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  • emilymichellebitz

My birth story as a first time mom

On Wednesday (38+6) I felt something shift. I was exhausted and could barely make it through the day. I felt nauseous and crampy.

A few people that week had told me they had their first babies early, and it felt like a sign that mine would be early too. 

I got home in the afternoon and felt light period cramps. Naively I thought to myself “if this is all it is going to feel like, I can do this, no problem”. 🤷🏼‍♀️ Historically I have had horrible period cramps, so I felt like I could handle whatever was to come! I started googling Braxton hicks contractions, false labour, and how to know if you are really in labour. I wasn’t really sure if it was true labour, but I just kept going about my day as best I could. I was definitely uncomfortable, and didn’t have any appetite. 

I woke up Thursday and knew I couldn’t work. I told my husband I was just going to rest, and I spent most of the day on the couch, shaming myself for not getting groceries or doing anything productive to prepare for her arrival. 😂

My husband got home around 3:30 and I started timing contractions about ten minutes apart. I was managing them fairly well, but by nightfall I knew I wouldn’t be able to sleep. I spent a lot of time that night lying in the bathtub trying to manage the increasing pain on my own.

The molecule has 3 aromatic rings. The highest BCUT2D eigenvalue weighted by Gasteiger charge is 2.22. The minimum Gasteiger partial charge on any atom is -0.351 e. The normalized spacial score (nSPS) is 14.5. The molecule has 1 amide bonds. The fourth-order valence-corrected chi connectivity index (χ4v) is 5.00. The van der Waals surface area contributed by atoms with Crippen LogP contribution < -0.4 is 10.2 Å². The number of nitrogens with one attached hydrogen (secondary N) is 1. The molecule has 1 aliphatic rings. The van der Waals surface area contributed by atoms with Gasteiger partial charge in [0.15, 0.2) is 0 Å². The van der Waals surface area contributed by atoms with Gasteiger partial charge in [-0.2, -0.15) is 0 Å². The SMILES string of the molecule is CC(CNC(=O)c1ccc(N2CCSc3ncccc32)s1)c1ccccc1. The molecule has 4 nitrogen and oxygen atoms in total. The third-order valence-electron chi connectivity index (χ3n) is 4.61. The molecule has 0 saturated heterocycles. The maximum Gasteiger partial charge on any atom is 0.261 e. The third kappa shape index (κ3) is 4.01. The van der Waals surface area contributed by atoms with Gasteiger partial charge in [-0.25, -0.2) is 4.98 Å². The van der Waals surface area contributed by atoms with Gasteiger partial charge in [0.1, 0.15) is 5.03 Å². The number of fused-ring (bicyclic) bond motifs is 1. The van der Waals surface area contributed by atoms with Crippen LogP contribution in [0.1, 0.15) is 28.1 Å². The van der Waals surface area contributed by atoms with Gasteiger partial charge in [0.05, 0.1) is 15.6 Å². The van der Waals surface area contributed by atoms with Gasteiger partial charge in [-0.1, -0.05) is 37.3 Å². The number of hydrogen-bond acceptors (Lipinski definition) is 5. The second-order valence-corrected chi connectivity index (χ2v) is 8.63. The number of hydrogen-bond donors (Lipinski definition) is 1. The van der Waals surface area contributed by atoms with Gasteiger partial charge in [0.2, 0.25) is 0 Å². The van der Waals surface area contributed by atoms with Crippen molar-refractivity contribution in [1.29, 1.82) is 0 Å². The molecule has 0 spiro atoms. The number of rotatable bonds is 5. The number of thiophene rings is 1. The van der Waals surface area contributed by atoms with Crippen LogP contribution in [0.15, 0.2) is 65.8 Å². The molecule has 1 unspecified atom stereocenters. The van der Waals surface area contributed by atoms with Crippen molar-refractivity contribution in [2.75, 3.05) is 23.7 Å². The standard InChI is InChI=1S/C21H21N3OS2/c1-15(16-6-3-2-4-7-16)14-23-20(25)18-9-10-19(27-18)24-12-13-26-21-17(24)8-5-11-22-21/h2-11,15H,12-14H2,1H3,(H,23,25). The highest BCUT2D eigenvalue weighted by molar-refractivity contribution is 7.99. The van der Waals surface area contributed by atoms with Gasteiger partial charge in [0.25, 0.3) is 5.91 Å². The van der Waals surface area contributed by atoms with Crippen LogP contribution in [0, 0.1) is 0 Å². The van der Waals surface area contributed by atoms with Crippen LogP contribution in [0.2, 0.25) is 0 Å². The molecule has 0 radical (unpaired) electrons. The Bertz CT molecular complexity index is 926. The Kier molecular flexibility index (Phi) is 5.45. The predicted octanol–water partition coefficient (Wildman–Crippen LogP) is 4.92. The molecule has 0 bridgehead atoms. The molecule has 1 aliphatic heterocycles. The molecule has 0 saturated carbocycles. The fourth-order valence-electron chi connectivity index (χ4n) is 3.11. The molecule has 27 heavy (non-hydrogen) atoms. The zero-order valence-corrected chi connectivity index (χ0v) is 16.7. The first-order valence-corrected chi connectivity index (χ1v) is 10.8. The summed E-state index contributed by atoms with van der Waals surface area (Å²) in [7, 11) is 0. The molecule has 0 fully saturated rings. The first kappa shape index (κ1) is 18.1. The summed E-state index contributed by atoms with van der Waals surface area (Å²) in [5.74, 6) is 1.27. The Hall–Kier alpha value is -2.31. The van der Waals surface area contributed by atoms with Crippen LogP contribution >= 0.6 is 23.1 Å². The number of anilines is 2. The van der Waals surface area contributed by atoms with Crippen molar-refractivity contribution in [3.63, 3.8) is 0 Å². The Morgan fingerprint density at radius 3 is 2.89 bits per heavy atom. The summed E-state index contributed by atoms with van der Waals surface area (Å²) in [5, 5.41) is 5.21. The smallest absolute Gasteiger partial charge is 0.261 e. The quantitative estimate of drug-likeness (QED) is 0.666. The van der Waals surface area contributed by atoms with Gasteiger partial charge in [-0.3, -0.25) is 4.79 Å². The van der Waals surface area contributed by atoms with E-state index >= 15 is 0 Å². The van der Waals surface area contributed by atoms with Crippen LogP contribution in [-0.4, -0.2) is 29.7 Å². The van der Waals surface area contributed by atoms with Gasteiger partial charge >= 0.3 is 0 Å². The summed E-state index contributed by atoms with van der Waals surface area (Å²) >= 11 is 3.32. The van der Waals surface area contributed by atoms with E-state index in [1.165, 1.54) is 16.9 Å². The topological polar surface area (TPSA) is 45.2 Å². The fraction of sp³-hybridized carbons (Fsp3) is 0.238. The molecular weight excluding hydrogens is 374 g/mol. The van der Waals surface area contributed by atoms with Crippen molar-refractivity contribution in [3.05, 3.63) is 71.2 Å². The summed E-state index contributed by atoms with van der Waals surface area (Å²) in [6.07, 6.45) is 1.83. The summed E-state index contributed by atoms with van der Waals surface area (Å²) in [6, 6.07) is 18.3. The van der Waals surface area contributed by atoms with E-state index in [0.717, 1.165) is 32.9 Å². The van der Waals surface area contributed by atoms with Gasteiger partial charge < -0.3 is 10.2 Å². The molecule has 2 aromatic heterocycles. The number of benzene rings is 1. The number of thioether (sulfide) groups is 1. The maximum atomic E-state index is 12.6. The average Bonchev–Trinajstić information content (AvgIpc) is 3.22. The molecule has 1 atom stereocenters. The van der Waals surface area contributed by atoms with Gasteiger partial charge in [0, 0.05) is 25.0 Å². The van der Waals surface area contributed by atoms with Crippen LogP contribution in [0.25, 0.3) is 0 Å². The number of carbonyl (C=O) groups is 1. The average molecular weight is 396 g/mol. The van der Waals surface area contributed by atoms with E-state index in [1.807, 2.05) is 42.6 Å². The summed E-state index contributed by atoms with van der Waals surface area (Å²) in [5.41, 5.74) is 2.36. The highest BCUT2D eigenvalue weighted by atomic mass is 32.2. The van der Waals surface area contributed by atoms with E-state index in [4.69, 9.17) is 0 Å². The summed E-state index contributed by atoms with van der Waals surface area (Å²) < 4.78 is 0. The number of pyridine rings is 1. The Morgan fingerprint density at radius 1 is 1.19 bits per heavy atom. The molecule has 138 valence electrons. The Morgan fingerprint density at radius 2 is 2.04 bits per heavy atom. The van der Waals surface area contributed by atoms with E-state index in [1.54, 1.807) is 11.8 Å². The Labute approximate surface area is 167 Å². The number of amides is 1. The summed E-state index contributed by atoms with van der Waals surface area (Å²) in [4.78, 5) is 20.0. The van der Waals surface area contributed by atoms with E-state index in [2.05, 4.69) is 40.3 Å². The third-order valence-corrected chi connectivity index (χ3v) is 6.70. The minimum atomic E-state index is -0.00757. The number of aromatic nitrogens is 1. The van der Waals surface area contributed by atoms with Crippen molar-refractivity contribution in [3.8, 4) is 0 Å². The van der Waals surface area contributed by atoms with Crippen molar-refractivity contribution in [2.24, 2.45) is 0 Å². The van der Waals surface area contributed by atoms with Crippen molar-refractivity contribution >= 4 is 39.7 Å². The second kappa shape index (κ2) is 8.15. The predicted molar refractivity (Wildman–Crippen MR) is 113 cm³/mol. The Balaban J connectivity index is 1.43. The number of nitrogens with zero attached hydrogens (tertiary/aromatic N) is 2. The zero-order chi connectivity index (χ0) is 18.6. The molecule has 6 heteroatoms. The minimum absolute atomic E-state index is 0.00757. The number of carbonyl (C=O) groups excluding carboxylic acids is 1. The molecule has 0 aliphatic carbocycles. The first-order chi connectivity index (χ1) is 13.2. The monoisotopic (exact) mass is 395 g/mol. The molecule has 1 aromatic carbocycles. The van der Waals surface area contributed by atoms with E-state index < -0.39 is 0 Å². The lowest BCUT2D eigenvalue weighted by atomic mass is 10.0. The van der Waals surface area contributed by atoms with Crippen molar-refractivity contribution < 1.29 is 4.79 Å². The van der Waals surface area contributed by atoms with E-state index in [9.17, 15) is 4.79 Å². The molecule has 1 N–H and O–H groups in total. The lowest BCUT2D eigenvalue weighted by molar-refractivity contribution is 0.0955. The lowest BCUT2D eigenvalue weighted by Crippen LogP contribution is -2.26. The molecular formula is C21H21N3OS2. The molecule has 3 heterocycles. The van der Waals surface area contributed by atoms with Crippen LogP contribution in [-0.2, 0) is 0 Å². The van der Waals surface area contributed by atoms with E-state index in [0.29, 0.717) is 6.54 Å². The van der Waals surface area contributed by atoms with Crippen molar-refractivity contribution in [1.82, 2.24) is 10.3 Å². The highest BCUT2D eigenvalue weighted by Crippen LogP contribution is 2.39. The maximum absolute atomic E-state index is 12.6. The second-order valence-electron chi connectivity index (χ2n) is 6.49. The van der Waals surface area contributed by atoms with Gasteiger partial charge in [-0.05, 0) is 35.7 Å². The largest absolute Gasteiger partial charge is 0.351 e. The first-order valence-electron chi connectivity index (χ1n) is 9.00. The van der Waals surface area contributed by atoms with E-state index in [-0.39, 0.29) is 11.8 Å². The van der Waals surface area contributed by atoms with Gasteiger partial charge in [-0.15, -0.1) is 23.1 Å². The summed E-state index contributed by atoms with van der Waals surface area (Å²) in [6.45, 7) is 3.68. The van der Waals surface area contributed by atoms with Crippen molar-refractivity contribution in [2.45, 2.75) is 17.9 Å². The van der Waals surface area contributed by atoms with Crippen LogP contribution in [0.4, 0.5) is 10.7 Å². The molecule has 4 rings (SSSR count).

My husband woke up the next morning and I told him that he shouldn’t go to work. I didn’t know how soon til the baby was coming, just that she was on her way.

We spent all day working through the contractions together, and at some point he told me they were 3-4 minutes apart, so we called the midwife. 

The midwife arrived and immediately made me feel more at ease. She showed me some positions and helped my husband use counter pressure. She was setting up the baby weighing scale and other supplies, so I felt really hopeful baby was on her way soon. She checked and said I was about 6 cm dilated.

At 6 pm the midwives changed shifts. My contractions slowed down a ton with the new midwives arrival, and also became super uncomfortable. By 10 or so, the midwife told me she thought I was probably too tired to do this at home, and my husband too was feeling worn down from doing counter pressure and being there for me every time a contraction hit.

We debated for a while about whether to go to the hospital, as that is what she suggested. I have an intense fear of all things medical (needles, hospitals, etc)., so it was a very tough decision for me. I really really wanted to have this baby at home. I knew that I was submitting myself to the cascade of interventions if we went to the hospital (look this up if you don’t know what it is), and that was really hard to face.

We eventually decided that I was probably too tired to do this without help. We headed to the hospital and immediately I was given an IV and an epidural. My fear of needles would have to take a back seat 😆 I felt  relieved of all pain. I was going on zero sleep for almost two days at this point, so they “allowed” me to sleep for four hours. Halfway through I was woken up to check my vitals.